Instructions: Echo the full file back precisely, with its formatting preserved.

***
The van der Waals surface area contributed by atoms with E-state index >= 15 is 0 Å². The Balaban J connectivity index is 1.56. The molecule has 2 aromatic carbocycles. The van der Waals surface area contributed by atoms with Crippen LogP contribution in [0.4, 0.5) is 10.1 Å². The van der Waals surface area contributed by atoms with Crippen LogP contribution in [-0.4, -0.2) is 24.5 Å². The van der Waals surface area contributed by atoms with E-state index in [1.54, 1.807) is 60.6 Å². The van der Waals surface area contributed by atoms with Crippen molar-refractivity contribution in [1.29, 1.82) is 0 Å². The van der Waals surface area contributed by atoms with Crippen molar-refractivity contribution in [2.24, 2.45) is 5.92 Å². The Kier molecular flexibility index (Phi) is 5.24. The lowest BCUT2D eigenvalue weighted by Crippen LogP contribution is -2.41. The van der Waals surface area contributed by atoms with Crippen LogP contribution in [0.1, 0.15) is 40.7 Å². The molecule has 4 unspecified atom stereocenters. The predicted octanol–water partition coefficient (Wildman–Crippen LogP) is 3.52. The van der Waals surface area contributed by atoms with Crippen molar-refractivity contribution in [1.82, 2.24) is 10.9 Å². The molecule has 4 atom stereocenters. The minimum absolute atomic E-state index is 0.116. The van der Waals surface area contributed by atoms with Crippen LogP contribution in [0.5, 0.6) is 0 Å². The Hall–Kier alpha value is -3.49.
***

The van der Waals surface area contributed by atoms with E-state index >= 15 is 0 Å². The Balaban J connectivity index is 1.56. The molecule has 2 aromatic carbocycles. The van der Waals surface area contributed by atoms with Crippen LogP contribution in [0.4, 0.5) is 10.1 Å². The van der Waals surface area contributed by atoms with Crippen LogP contribution in [-0.4, -0.2) is 24.5 Å². The van der Waals surface area contributed by atoms with E-state index in [1.54, 1.807) is 60.6 Å². The van der Waals surface area contributed by atoms with Crippen molar-refractivity contribution in [1.29, 1.82) is 0 Å². The van der Waals surface area contributed by atoms with Crippen molar-refractivity contribution in [2.24, 2.45) is 5.92 Å². The Kier molecular flexibility index (Phi) is 5.24. The lowest BCUT2D eigenvalue weighted by Crippen LogP contribution is -2.41. The van der Waals surface area contributed by atoms with Crippen LogP contribution in [0.1, 0.15) is 40.7 Å². The molecule has 4 unspecified atom stereocenters. The predicted octanol–water partition coefficient (Wildman–Crippen LogP) is 3.52. The van der Waals surface area contributed by atoms with Crippen molar-refractivity contribution in [1.82, 2.24) is 10.9 Å². The molecule has 4 atom stereocenters. The minimum absolute atomic E-state index is 0.116. The van der Waals surface area contributed by atoms with Crippen LogP contribution in [0.5, 0.6) is 0 Å². The Hall–Kier alpha value is -3.49.